We have Ghostlight Records to thank for capturing a moment in Broadway’s history. Their release today of the original Broadway cast recording of Leap of Faith is not only a first class documentation of a first class score, it commemorates something that has never happened before.
In 1955 the Tony Awards started announcing nominations, rather than simply announcing the recipients of the award for Best Musical. Since then, there have never been two shows by the same composer nominated in the same year – until now.
The nominees for the 2012 Tony Award for Best Musical included both Newsies, the score for which was composed by Alan Menken with lyrics by Jack Feldman, and Leap of Faith with a score by Menken and lyricist Glenn Slater.
Neither won – the award went to the Irish-pub musical Once – but it was an historic moment nonetheless.
Menken may be getting used to being nominated in this category but not winning. In 2011, Sister Act with his music and Glenn Slater’s lyrics was also a nominee. He didn’t have to feel too bad in 2012, however. He took home the Tony for best score which was awarded to Newsies.
As it turned out, all three of the shows – Sister Act, Newsies and Leap of Faith – were playing at the same time. This is a rare event on Broadway. Stephen Schwartz had three up at the same time in the 1970s (Pippin, The Magic Show and Godspell) and Frank Wildhorn had a trifecta going not too long ago. Then, of course, there have been a number of times that Andrew Lloyd Webber pulled it off, most recently last year when Phantom of the Opera, Evita and Jesus Christ Superstar were all on the boards at the same time. But that’s about it in recent times.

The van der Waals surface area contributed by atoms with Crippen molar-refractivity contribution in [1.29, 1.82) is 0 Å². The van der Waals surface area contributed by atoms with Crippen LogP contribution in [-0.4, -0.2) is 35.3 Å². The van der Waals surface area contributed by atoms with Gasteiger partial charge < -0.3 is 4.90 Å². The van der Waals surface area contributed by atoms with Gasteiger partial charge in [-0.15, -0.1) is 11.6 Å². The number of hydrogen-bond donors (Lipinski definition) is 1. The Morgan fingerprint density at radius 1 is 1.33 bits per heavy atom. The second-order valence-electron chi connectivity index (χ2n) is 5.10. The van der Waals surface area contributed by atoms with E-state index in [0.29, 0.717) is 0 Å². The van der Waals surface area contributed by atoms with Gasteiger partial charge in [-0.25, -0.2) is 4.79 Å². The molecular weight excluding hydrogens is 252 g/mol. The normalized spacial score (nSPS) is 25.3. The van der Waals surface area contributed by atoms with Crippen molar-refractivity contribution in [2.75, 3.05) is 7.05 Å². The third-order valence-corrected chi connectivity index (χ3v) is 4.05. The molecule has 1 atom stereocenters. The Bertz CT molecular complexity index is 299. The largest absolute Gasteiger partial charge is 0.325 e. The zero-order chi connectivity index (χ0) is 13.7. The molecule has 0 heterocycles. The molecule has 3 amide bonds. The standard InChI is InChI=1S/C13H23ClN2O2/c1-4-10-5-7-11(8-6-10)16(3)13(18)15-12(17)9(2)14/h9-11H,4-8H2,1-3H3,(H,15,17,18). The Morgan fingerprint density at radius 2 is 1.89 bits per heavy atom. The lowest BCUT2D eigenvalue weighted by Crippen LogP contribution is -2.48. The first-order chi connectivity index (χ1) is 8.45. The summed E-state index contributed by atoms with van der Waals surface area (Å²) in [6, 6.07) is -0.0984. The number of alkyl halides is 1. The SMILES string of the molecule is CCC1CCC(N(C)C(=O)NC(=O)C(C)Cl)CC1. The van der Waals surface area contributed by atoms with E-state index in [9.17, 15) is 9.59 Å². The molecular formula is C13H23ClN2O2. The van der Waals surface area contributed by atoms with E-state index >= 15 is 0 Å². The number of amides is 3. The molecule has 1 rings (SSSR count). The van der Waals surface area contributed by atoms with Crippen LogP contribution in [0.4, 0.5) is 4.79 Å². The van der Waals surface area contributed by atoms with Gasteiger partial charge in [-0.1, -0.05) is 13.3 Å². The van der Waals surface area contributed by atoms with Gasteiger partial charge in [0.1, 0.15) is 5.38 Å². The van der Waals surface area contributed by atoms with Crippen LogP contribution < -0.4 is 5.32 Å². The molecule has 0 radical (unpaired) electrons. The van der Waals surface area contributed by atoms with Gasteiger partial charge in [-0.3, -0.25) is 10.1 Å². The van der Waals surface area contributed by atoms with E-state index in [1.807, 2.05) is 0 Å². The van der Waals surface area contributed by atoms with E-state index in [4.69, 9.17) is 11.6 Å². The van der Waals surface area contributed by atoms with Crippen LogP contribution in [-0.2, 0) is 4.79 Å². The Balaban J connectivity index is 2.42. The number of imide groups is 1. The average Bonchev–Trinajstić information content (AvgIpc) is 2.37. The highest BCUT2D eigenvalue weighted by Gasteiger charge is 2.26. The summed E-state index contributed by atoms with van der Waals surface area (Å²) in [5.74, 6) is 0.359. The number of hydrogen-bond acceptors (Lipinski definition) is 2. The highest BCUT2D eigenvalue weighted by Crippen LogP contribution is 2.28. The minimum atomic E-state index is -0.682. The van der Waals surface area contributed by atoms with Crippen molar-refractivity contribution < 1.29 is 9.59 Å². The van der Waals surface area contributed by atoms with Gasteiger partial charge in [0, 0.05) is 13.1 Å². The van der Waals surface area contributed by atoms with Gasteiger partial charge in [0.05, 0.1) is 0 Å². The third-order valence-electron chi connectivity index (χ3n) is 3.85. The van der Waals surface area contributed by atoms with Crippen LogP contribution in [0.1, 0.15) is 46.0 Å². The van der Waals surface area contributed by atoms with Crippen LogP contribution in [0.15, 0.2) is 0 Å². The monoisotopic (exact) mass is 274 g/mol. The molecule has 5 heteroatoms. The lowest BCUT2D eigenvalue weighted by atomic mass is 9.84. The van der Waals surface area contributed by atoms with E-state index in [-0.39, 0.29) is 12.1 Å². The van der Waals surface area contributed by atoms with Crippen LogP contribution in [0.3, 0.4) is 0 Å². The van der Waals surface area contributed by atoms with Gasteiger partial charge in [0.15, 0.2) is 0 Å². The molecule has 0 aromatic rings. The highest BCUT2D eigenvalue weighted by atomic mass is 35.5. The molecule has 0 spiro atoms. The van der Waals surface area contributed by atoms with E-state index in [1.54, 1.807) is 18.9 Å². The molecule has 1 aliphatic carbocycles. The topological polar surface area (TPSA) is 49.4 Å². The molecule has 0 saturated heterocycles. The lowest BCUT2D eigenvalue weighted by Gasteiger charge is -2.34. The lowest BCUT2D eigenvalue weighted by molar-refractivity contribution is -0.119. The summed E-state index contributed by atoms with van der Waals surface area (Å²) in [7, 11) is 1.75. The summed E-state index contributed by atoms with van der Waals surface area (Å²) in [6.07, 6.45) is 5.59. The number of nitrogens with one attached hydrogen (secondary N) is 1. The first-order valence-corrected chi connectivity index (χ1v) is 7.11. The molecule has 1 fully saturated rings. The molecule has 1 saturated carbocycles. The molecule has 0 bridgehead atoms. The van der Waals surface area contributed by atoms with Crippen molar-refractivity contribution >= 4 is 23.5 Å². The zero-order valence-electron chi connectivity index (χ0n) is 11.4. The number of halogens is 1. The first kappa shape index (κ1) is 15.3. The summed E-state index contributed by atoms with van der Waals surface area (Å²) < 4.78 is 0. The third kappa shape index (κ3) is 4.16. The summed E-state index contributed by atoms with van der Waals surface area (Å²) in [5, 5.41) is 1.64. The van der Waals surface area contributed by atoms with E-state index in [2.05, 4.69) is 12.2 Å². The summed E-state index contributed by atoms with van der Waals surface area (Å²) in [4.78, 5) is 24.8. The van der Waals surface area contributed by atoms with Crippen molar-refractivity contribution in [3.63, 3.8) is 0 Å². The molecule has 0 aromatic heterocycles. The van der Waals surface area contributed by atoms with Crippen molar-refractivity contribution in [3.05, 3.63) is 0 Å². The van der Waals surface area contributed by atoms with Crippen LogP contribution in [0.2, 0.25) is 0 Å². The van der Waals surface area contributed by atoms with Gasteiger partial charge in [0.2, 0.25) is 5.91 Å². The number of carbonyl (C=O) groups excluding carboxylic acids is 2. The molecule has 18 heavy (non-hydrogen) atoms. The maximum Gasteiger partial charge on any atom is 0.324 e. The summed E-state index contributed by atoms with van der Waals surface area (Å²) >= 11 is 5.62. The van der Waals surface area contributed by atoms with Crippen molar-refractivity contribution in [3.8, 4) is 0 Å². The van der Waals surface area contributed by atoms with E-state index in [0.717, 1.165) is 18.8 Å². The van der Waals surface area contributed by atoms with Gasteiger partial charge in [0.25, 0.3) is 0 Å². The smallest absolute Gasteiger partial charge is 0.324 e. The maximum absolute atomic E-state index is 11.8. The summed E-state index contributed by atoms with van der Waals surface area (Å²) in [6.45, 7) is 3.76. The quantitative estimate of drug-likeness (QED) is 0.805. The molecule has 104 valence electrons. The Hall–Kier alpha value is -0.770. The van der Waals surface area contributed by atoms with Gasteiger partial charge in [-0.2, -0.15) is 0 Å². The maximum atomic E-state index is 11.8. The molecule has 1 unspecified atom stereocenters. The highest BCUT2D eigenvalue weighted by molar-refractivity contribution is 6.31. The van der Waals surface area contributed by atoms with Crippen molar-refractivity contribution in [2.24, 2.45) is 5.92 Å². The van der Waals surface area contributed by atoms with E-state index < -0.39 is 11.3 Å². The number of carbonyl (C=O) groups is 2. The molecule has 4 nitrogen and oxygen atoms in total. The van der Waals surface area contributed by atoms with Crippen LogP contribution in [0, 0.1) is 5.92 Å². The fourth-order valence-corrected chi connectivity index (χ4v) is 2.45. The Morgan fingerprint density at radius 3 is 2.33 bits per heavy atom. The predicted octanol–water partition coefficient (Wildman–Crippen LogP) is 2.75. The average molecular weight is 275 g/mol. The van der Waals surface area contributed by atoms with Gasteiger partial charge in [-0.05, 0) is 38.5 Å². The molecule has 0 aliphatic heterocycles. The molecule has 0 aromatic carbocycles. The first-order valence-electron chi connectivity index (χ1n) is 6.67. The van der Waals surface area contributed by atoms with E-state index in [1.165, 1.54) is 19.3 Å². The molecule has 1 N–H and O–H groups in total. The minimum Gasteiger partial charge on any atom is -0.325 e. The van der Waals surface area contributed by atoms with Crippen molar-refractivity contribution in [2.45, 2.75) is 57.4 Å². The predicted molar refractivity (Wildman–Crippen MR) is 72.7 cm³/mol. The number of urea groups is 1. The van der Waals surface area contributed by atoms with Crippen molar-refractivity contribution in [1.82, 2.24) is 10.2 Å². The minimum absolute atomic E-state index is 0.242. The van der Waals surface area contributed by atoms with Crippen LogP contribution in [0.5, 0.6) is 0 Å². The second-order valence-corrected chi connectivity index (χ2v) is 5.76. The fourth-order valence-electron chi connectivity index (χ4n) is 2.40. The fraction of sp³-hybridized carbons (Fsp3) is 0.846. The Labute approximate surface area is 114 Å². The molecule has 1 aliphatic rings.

While Newsies ended up with the Tony Award for Best Original Score Written for the Theatre, Leap of Faith not only ended up with no award to take home on Tony night, it had already closed before the ceremony. It had a total of only 44 performances at the St. James Theatre on West 44th Street – 25 of which were previews.
So, what went wrong? That is probably a question to be answered by someone who actually saw the show – not someone reviewing the original cast recording. Some attribute it to the fact that its producers had to move the opening up from the fall to the spring when the earlier show in the theater, the woefully received revival of On A Clear Day You Can See Forever closed abruptly. That may not have given the creative team enough time to fix problems that the pre-Broadway production in Los Angeles made clear. Or perhaps the problem was that it didn’t give the marketing team enough time to mount a successful campaign to drum up advance sales.
On the basis of the recording, the financial failure of the production remains a mystery. What one finds on this recording and in its well constructed booklet, is ample strength in the music, lyrics and performances to make the short run a surprise.